In Stadacona, Cartier makes the first reference to the name Canada to designate the territory of the area. The name comes from the Huron Iroquois word kanata, means meant village but was misinterpreted as newly discovered land. Cartier used the name to describe not only Stadacona, but the surrounding land and the river itself. Cartier would also name the inhabitants of the area Canadiens, and name the St. Lawrence River, Canada River.

He wrote quote:

“On the 13th of the month we set out from St. Lawrence’s Bay and headed toward the west, made our wray as far as the cape on the south side. . . and it was told us by the two Indians we had captured on our first voyage that this cape formed part of the land on the south which was an island and that to the south of it lay the route from Honguedo where we had seized them on our first voyage, to Canada; and that two days journey from this cape and island, began the Kingdom of the Saguenay, on the north shore as one made one’s way to this Canada.”

It was at Stadacona that Cartier left his main ship and continued on in his smallest ship to Hochelaga, located where Montreal is now.

The Indigenous had tried to stop Cartier from going on to Hochelaga. He would write quote:

“They dressed up three men as devils, arraying them in black and white dog-skins, with horns as long as one’s arm and their faces coloured black as coal, and unknown to us put them into a canoe.”

The two sons warned Cartier that their god Cudouagny, as well as Christian deities, had announced at Hochelaga that there would be much ice and snow and that they would all perish.

While the sons likely knew that Cartier and France had eyes on the land of the Indigenous, Cartier did not heed the warning. As it turned out though, it would indeed be an accurate warning for the coming winter.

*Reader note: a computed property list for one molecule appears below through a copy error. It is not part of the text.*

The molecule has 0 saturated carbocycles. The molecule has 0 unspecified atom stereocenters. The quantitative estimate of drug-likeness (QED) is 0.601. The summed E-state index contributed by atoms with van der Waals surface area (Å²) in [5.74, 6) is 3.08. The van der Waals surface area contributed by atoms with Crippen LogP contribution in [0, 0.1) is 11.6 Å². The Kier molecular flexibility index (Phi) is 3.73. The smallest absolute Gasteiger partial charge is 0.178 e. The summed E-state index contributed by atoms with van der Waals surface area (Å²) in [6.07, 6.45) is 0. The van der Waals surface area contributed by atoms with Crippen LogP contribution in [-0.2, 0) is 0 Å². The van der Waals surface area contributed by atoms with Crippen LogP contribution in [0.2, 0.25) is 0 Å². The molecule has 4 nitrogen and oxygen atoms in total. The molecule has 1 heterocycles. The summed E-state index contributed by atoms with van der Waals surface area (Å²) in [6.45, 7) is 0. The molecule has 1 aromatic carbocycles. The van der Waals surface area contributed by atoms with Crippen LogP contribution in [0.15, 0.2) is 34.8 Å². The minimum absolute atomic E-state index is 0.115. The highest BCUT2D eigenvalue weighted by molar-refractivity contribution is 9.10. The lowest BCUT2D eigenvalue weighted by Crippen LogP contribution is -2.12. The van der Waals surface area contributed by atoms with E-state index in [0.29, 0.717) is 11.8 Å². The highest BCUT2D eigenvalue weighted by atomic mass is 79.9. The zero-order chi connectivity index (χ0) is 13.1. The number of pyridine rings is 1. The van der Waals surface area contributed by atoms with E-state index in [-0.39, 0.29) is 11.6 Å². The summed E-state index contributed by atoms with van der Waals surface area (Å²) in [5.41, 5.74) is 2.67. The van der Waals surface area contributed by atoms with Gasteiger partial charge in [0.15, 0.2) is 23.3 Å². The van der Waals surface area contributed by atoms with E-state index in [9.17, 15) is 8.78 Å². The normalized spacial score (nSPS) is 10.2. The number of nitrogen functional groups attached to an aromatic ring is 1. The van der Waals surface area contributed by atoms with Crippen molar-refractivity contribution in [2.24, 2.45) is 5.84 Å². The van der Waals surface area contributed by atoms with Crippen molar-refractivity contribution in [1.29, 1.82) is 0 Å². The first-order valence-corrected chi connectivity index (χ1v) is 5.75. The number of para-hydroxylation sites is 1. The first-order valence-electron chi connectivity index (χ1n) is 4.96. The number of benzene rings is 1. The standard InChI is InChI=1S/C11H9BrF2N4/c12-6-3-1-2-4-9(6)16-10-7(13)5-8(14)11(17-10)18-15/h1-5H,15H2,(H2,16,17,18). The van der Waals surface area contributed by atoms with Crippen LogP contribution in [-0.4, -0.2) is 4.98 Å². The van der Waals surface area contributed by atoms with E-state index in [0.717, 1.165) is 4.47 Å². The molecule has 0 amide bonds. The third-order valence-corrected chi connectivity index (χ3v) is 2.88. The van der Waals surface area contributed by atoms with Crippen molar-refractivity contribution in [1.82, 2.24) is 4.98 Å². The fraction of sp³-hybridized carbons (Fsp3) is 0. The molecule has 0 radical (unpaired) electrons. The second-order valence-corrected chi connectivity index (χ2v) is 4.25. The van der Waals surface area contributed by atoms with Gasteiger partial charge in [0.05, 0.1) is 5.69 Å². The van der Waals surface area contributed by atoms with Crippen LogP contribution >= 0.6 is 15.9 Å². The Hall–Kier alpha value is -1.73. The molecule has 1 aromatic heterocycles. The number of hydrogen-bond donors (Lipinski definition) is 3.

Cartier would arrive at the village on Oct. 2, 1535.

At the time, Hochelaga had a population of a few thousand people and 1,000 people came to the river edge to greet Cartier and his men. It is believed that Cartier landed where the Cartier Bridge is now located. It was there he would name the nearby mountain Mount Royal.

The encounter was written down stating quote:

“During this interval, we came across on the way many of the people of the country, who brought us fish and other provisions, at the same time dancing and showing great joy at our coming. And in order to win and keep their friendship, the Captain [Cartier] made them a present of some knives, beads, and other small trifles, whereat they were greatly pleased. And on reaching Hochelaga, there came to meet us more than a thousand persons, men, women, and children, who gave us as good a welcome as ever father gave to his son, making great signs of joy…”

Due to the rapids, Cartier could not progress any further but he was sure that he had come across the Northwest Passage and that the rapids were the only thing preventing him from reaching China. Of course, there was an entire continent in his way but he did not know that. The rapids are named Lachine after the French word La Chine, which means China.

Cartier spent two days at Hochelaga before going back to Stadacona on Oct. 11. In that area, he would spend the winter where his men built a small fort, and collected provisions.